If you want to teach someone an important life lesson, it’s ideal to teach them young, when their brain is impressionable. The ways our generation received these lessons were different from past methods. Movies and tv shows were influential to us as children, sometimes the lessons were bad, but more often than not, they were positive. In no way do I claim myself to be any kind of expert. And yet, here I am, dictating the best songs from the best animated movies that molded our childhoods. If I could, I would include about a dozen more movies, but not all are as popular, or even have music. These songs were the most positively influential ones that we as children experienced. Each and every song in this list set the tone for the whole film, or the franchise, but most definitely for our lives.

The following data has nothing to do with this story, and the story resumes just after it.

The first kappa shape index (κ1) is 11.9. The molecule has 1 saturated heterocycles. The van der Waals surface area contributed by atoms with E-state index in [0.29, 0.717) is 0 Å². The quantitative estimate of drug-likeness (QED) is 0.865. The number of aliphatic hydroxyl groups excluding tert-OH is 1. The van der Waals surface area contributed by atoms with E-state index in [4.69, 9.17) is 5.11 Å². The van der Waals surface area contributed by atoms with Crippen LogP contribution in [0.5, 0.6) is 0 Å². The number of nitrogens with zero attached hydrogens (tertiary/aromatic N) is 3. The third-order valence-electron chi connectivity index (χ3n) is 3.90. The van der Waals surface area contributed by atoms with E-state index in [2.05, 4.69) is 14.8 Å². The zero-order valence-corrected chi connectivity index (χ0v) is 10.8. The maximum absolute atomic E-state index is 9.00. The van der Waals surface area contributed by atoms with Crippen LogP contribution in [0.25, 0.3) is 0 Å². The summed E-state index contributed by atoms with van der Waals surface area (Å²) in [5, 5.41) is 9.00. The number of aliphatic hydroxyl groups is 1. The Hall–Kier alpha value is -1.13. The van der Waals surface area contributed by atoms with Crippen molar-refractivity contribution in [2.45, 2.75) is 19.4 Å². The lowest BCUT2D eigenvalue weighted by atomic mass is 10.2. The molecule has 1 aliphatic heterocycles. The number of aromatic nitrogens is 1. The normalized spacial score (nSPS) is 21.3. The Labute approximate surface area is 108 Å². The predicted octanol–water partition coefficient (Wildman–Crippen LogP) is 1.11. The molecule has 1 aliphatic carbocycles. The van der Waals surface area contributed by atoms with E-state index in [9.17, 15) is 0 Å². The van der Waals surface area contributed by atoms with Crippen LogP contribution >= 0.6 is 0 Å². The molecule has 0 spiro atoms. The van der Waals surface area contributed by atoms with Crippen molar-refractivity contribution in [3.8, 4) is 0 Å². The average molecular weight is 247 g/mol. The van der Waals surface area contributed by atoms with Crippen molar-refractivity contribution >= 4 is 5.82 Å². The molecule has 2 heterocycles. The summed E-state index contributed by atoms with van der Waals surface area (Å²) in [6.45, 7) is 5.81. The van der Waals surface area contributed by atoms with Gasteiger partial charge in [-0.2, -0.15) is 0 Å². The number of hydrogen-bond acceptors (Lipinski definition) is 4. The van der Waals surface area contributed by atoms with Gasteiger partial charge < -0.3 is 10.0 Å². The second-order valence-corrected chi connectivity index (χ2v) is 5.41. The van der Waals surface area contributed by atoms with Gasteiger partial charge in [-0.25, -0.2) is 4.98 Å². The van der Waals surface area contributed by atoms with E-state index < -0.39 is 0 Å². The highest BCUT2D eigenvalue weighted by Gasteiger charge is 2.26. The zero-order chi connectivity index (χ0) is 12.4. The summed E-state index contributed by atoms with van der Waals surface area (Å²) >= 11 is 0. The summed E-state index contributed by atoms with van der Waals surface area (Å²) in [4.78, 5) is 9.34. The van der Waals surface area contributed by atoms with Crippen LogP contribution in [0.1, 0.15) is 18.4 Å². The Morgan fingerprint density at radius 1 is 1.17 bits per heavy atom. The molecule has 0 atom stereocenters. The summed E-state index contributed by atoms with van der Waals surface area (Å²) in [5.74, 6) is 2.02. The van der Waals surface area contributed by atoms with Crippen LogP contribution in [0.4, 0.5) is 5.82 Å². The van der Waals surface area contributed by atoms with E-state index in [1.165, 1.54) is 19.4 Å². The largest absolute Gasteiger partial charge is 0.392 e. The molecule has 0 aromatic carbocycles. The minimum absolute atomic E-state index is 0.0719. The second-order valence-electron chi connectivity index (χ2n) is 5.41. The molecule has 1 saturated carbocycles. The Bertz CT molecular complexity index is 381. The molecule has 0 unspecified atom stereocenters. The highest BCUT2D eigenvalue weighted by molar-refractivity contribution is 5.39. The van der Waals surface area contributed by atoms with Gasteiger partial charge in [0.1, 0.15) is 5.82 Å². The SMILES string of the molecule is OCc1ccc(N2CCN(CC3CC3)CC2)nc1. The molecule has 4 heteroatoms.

NUMBER 5 – “Hakuna Matata” – The Lion King
While this song is not exactly the most elegant, it gave us kids something to strive for, that carefree mentality. The phrase “Hakuna Matata” was so widely known that it could’ve been easily associated with The Lion King even with no context. When we were growing up, this song gave us Hakuna Matata as a motto, a way to remind ourselves that there were “no worries for the rest of your days.” We needed that. Pairing an incredibly laid back song with the progression of the friendship between Simba, Timon, and Pumbaa, as well as the personal growth of Simba, was an amazing way to show how our protagonist grew into his contentful life as an apex predator.
NUMBER 4 – “Let It Go” – Frozen